Additionally, the injunction does not prevent Kapp from claiming deductions for mariners that he is entitled to claim for other clients.7 Section 162 requires that all business expenses must be paid or incurred in order to be deducted. The Commissioner has discretionary authority to issue regulations that alter substantiation requirements under § 274. Treas. Reg. § 1.274-5(j)(1). It is possible that some of these regulations, intended to ease the burden on taxpayers, create situations where an unscrupulous taxpayer may claim a deemed substantiated deduction when no expense is actually incurred. The regulations do not, however, eliminate the requirement that expenses must be paid and incurred before they can be deducted. All taxpayers, regardless of occupation, must first pay or incur expenses before they are entitled to take a deduction. I.R.C. § 162.
VI. Summary Judgment
Kapp asserts that there are several disputed material facts related to his ability to claim a good faith defense and that the district court erred in granting summary judgment for the government. A disputed fact is material only if it can affect the outcome of the suit under governing law. In re Barboza, 545 F.3d 702, 707 (9th Cir.2008), (citing Anderson v. Liberty Lobby, Inc., 477 U.S. 242, 248, 106 S.Ct. 2505, 91 L.Ed.2d 202 (1986)).
Kapp argues that there were disputed facts related to his discussions with a GSA official regarding deductions for common carrier meals, his interactions with IRS attorneys, his reliance on the advice of his own counsel, and numerous “no change” audit letters issued by the IRS. However, even if we accept Kapp's assertions, these facts are not material because they would not entitle him to assert a good faith defense under § 6694 and the associated regulations. Treas. Reg. § 1.6694-2(d). As discussed in Section IV(E), supra, the individuals Kapp consulted do not fall within the definition of a preparer, and he was not entitled to rely on their advice because they were not aware of all the relevant facts. Additionally, audit letters he relies on are not precedential. I.R.C. § 6110(k)(3). Therefore, the district court did not err in granting summary judgment for the government.
1. A per person grocery allowance is typically provided to the captain of a ship to cover the costs of providing meals to the mariners while they are working. The captain uses the money to obtain groceries for the entire crew, and the food is cooked on board the ship.
2. Although Kapp may have been able to assert the attorney-client privilege and work product protection, the memorandum was produced by his counsel during discovery.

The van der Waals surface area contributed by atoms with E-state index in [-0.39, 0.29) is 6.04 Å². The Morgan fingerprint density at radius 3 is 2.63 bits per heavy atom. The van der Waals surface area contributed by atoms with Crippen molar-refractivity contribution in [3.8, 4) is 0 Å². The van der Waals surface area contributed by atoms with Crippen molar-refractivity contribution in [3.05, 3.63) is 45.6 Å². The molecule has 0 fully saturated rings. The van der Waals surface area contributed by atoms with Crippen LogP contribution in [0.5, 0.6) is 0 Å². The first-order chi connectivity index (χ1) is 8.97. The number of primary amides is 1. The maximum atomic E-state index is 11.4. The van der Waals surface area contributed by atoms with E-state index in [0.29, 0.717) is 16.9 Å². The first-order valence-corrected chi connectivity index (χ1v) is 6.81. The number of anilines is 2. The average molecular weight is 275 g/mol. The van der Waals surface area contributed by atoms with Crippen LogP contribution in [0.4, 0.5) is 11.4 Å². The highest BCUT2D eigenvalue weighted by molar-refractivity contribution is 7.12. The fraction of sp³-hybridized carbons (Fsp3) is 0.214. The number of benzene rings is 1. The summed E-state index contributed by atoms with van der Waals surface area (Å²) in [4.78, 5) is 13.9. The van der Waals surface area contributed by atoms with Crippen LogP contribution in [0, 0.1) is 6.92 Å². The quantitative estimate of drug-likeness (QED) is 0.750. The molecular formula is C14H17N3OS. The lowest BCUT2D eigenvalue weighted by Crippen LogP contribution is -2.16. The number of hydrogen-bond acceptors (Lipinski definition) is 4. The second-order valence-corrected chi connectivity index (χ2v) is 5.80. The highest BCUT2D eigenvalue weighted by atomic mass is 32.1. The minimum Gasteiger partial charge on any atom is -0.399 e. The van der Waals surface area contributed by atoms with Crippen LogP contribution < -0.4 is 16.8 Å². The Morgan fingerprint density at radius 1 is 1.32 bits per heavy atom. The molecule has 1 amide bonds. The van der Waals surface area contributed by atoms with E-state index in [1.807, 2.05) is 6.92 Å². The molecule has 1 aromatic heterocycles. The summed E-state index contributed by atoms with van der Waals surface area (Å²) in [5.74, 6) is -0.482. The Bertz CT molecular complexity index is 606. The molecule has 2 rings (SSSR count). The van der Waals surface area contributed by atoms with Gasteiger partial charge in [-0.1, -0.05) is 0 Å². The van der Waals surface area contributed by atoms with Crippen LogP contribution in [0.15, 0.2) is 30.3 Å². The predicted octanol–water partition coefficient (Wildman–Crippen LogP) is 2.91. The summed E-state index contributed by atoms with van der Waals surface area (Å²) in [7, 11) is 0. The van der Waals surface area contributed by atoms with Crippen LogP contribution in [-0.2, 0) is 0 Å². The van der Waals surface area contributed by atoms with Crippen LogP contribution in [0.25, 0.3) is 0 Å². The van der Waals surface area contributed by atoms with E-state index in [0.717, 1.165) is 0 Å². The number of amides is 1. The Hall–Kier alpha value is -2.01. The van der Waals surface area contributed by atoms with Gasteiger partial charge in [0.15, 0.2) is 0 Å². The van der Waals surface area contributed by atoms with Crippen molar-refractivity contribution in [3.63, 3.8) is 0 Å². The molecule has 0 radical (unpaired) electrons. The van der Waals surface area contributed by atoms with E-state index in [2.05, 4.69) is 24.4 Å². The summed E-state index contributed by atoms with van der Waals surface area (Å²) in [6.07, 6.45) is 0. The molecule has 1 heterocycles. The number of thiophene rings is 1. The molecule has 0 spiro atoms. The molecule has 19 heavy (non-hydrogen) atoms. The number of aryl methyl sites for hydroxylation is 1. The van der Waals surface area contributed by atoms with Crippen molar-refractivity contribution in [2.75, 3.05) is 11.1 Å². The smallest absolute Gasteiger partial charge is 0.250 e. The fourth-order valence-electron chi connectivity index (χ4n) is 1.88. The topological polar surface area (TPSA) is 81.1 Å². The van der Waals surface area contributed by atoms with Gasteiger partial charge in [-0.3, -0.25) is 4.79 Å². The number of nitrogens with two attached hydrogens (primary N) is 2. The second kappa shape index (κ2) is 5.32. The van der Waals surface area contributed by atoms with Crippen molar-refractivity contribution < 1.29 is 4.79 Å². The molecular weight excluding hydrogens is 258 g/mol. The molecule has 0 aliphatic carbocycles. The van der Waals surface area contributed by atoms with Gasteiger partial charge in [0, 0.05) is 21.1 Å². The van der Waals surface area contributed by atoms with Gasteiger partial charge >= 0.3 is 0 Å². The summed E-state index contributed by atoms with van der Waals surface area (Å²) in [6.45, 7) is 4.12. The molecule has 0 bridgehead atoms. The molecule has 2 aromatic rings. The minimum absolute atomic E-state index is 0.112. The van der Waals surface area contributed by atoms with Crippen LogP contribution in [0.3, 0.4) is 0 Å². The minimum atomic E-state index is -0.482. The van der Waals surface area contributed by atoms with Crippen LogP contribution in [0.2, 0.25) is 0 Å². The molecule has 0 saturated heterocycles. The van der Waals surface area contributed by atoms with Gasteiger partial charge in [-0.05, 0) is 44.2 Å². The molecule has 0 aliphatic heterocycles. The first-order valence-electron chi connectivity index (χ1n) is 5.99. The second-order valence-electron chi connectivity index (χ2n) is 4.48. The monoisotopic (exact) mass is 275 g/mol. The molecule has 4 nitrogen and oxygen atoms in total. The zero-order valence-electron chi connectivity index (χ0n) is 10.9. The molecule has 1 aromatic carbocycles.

3. Unless otherwise indicated, all section references are to the Internal Revenue Code in effect during the years at issue.
4. Revenue Procedure 90-60 § 4.03 provides in relevant part:“In lieu of using actual expenses, employees and self-employed individuals, in computing the amount allowable as a deduction for ordinary and necessary meal and incidental expenses paid or incurred for travel away from home, may use an amount computed at the Federal M & IE rate for the locality of travel for each calendar day ․ the employee or self-employed individual is away from home.” Rev. Proc. 90-60, § 4.03, 1990-2 C.B. at 653.
5. Kapp points to an opinion issued by the General Counsel for the Office of the Inspector General at the Department of Justice that examines the per diem travel allowances paid to border patrol agents. He claims that the opinion supports his position that expenses need not be paid or incurred to be deducted. The opinion concludes that border patrol agents can accept complimentary meals provided by their hotel without affecting their per diem. However, the border patrol agents, unlike mariners, incur other meal related expenses while traveling.
6. Kapp argues that these cases are distinguishable because the court found that neither taxpayer worked on board a common carrier. Therefore, they could not benefit from the provisions of 41 C.F.R. § 301-11.17, which provides that common carrier meals are not counted against the federal M & IE rate. As explained above, however, the common carrier exception only comes into play if the taxpayer is entitled to a per diem deduction for travel expenses in the first place, i.e., pays or incurs some travel related expenses.
7. Kapp notes that the regulations permit employees to receive tax-free per diem or hourly travel allowance payments instead of deducting expenses on their tax returns. Rev. Proc. 90-60, §§ 3.03, 4.01, 1990-2 C.B. 651. He argues that an employee, such as an airline pilot, can collect this payment when traveling regardless of whether he pays or incurs expenses. However, the code limits per diem allowances to the amount that the payor reasonably anticipates will be incurred by the employee. Rev. Proc. 90-60, § 3.01(1), 1990-2 C.B. 651.
SCHWARZER, District Judge: